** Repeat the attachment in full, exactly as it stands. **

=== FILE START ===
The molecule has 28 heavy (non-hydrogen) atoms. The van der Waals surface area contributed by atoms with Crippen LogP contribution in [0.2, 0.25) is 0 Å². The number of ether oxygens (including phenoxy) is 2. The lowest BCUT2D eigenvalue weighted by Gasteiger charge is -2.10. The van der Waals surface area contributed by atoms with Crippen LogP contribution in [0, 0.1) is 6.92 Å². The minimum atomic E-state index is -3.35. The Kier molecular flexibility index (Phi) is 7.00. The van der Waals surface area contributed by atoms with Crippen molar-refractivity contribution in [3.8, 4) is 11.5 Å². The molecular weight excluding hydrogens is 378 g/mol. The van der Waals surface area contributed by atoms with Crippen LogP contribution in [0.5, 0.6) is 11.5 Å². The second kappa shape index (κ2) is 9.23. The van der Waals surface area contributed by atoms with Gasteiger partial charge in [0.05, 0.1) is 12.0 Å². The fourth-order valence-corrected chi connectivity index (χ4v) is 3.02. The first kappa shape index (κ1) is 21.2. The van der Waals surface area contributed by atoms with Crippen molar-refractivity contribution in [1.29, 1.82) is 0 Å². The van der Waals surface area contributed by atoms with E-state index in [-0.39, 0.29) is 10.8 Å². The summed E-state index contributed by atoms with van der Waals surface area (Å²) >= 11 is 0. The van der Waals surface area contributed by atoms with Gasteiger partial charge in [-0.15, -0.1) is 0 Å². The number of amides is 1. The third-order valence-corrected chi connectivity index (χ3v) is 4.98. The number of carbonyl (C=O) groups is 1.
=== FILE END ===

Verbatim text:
The molecule has 28 heavy (non-hydrogen) atoms. The van der Waals surface area contributed by atoms with Crippen LogP contribution in [0.2, 0.25) is 0 Å². The number of ether oxygens (including phenoxy) is 2. The lowest BCUT2D eigenvalue weighted by Gasteiger charge is -2.10. The van der Waals surface area contributed by atoms with Crippen LogP contribution in [0, 0.1) is 6.92 Å². The minimum atomic E-state index is -3.35. The Kier molecular flexibility index (Phi) is 7.00. The van der Waals surface area contributed by atoms with Crippen molar-refractivity contribution in [3.8, 4) is 11.5 Å². The molecular weight excluding hydrogens is 378 g/mol. The van der Waals surface area contributed by atoms with Crippen LogP contribution in [0.5, 0.6) is 11.5 Å². The second kappa shape index (κ2) is 9.23. The van der Waals surface area contributed by atoms with Gasteiger partial charge in [0.05, 0.1) is 12.0 Å². The fourth-order valence-corrected chi connectivity index (χ4v) is 3.02. The first kappa shape index (κ1) is 21.2. The van der Waals surface area contributed by atoms with Crippen molar-refractivity contribution in [1.29, 1.82) is 0 Å². The van der Waals surface area contributed by atoms with E-state index in [-0.39, 0.29) is 10.8 Å². The summed E-state index contributed by atoms with van der Waals surface area (Å²) >= 11 is 0. The van der Waals surface area contributed by atoms with Gasteiger partial charge in [-0.15, -0.1) is 0 Å². The number of amides is 1. The third-order valence-corrected chi connectivity index (χ3v) is 4.98. The number of carbonyl (C=O) groups is 1.